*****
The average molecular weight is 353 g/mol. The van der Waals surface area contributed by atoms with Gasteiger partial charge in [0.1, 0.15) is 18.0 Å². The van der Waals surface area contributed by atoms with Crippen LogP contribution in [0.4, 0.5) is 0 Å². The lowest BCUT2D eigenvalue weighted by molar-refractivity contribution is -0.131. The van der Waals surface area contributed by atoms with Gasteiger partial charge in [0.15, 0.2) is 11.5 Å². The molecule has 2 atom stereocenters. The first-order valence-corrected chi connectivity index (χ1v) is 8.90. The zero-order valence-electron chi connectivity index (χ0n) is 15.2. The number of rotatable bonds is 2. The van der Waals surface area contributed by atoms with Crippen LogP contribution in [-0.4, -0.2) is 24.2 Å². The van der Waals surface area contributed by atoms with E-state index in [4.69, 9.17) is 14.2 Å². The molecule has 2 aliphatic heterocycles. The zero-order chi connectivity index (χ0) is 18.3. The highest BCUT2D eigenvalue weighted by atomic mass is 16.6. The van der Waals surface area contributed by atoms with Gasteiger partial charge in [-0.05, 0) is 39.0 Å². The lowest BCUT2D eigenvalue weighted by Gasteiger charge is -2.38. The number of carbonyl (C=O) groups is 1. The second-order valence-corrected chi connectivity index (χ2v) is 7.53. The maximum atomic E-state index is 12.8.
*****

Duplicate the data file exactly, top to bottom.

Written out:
The average molecular weight is 353 g/mol. The van der Waals surface area contributed by atoms with Gasteiger partial charge in [0.1, 0.15) is 18.0 Å². The van der Waals surface area contributed by atoms with Crippen LogP contribution in [0.4, 0.5) is 0 Å². The lowest BCUT2D eigenvalue weighted by molar-refractivity contribution is -0.131. The van der Waals surface area contributed by atoms with Gasteiger partial charge in [0.15, 0.2) is 11.5 Å². The molecule has 2 atom stereocenters. The first-order valence-corrected chi connectivity index (χ1v) is 8.90. The zero-order valence-electron chi connectivity index (χ0n) is 15.2. The number of rotatable bonds is 2. The van der Waals surface area contributed by atoms with Crippen LogP contribution in [-0.4, -0.2) is 24.2 Å². The van der Waals surface area contributed by atoms with E-state index in [4.69, 9.17) is 14.2 Å². The molecule has 2 aliphatic heterocycles. The zero-order chi connectivity index (χ0) is 18.3. The highest BCUT2D eigenvalue weighted by atomic mass is 16.6. The van der Waals surface area contributed by atoms with Gasteiger partial charge in [-0.05, 0) is 39.0 Å². The lowest BCUT2D eigenvalue weighted by Gasteiger charge is -2.38. The number of carbonyl (C=O) groups is 1. The second-order valence-corrected chi connectivity index (χ2v) is 7.53. The maximum atomic E-state index is 12.8.